Having barricaded themselves in Wheeler Hall on Nov. 20, on the last day of a three-day strike, UC Berkeley students who oppose cuts to public education in California returned to Wheeler Monday night, Dec. 7.
As part of "Live Week" at UC Berkeley, students plan to transform the hall, the site of the Nov. 20 occupation on campus, into a 24-hour open university. According to organizers, the plan is to have a university not just for the public, but "by the public." They propose to "open the space for anyone in the community to come and go as they please, to organize study sessions, teach-ins, concerts, forums, club meetings, dance parties, and anything else our creative minds dream up."
But this time they said that they were appropriating the space for educational purposes rather than “occupying” it. The avowed intention of the protesters this week is to show that the university should rightfully be governed and run by those whom it directly affects: the students who learn in it, the faculty who teach in it, and the staff who provide services and maintenance.
This campus community has “shown the world that we can shut this university down,” the protest announcement says. “Now, we show that we can run our public university the way it should be—by the public.” The current aim is to transform Wheeler Hall into a “24-hour open university” during a week on campus that has traditionally been called “dead week”—a time at the end of the school term when students prepare to take their final examinations and hand in their term papers.
This most recent action began on the steps of Wheeler at 2:30 p.m. That evening, Professor Meister from UC Santa Cruz addressed the students in Wheeler auditorium. He talked about the way that UC is representing its financial situation to the world, “The administration is telling us that the problem is so big, so determined by global factors, that nothing can be done.”
Meister says, though, that research he and other faculty have done into university finances indicates that the crisis has been manufactured by the UC Regents themselves, and that there is no assurance that revenue from the hikes in student fees will be used to restore classes, jobs, or services that have recently been eliminated. On the contrary, says Meister, student fees may be used to securitize bonds that will pay for the future construction of new buildings.
In his talk to the students in Wheeler, Meister said that UC is adopting the pricing model of private universities: education will be a commodity purchasable on the market like any other. But what this means, in Meister’s view, is that UC’s Master Plan will abandon its commitment to affordability. The university has never fully lived up to that commitment, he points out, but now it proposes to repudiate it entirely. Only students who are wealthy enough to pay for their own education will receive one, Meister says. As at Stanford, so at UC.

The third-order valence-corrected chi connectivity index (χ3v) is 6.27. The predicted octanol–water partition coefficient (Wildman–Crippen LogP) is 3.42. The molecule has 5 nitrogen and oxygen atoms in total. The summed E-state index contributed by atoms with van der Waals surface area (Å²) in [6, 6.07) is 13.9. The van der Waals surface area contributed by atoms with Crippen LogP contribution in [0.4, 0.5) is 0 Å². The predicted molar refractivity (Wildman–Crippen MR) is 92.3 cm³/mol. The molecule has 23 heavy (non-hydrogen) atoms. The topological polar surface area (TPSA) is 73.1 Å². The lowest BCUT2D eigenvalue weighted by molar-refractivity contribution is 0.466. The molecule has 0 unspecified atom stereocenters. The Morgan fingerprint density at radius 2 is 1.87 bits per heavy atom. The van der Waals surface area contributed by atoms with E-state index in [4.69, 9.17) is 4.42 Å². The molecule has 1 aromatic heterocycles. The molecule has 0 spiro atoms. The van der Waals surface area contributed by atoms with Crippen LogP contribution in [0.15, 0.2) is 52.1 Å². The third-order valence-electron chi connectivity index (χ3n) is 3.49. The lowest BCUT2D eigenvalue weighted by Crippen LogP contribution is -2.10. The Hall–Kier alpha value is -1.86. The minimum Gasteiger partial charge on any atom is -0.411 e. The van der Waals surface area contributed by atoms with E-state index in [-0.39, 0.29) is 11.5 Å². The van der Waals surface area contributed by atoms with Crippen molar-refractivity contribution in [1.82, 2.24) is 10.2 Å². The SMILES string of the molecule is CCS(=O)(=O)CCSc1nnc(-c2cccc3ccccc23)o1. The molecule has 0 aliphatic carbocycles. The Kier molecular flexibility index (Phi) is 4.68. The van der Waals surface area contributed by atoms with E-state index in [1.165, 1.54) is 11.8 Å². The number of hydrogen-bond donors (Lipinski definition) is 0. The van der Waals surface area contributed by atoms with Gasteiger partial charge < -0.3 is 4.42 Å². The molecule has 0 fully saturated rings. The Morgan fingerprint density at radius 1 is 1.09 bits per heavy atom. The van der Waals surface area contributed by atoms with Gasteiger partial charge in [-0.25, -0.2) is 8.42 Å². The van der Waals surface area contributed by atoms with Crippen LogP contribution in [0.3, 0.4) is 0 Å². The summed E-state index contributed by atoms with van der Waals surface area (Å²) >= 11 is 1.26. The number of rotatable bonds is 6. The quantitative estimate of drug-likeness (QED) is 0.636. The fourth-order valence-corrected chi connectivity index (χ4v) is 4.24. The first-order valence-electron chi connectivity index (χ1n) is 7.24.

Meister sees a possible solution in the raising of taxes on California’s highest income earners. The barrier to doing this, he says, is political: “Those 2 to 3 percent of the population run things in California. They are also the people who contribute disproportionally to political campaigns, and they are represented on the Board of Regents.
Meister issued a challenge to advocates of public higher education, asking them to democratize the regents, to make the university’s finances transparent, and to restore public trust that the university will serve all Californians. “I do not think that there can be higher taxation without higher trust," Meister said. "One of the problems of UC is that is that it has lost public trust … . Unless UC is accountable for its own money, it cannot ask the public for more support.”
Following Meister’s talk, those inside Wheeler auditorium were ordered by UC police to leave. The group discussed whether or not to comply with this demand, and voted to stay. A widely shared sentiment was that “This building is really our building—it should serve those of us being educated, not the police or the administration—so we should be able to remain here.”
Near midnight on Monday, the police backed down on their threat to take action against the students, and so about 70 of them bedded down for the night in the space that they are calling an “open university.” They invite the entire university community to share this space with them, and they intend to hold it open 24 hours a day, Monday through Friday of this week.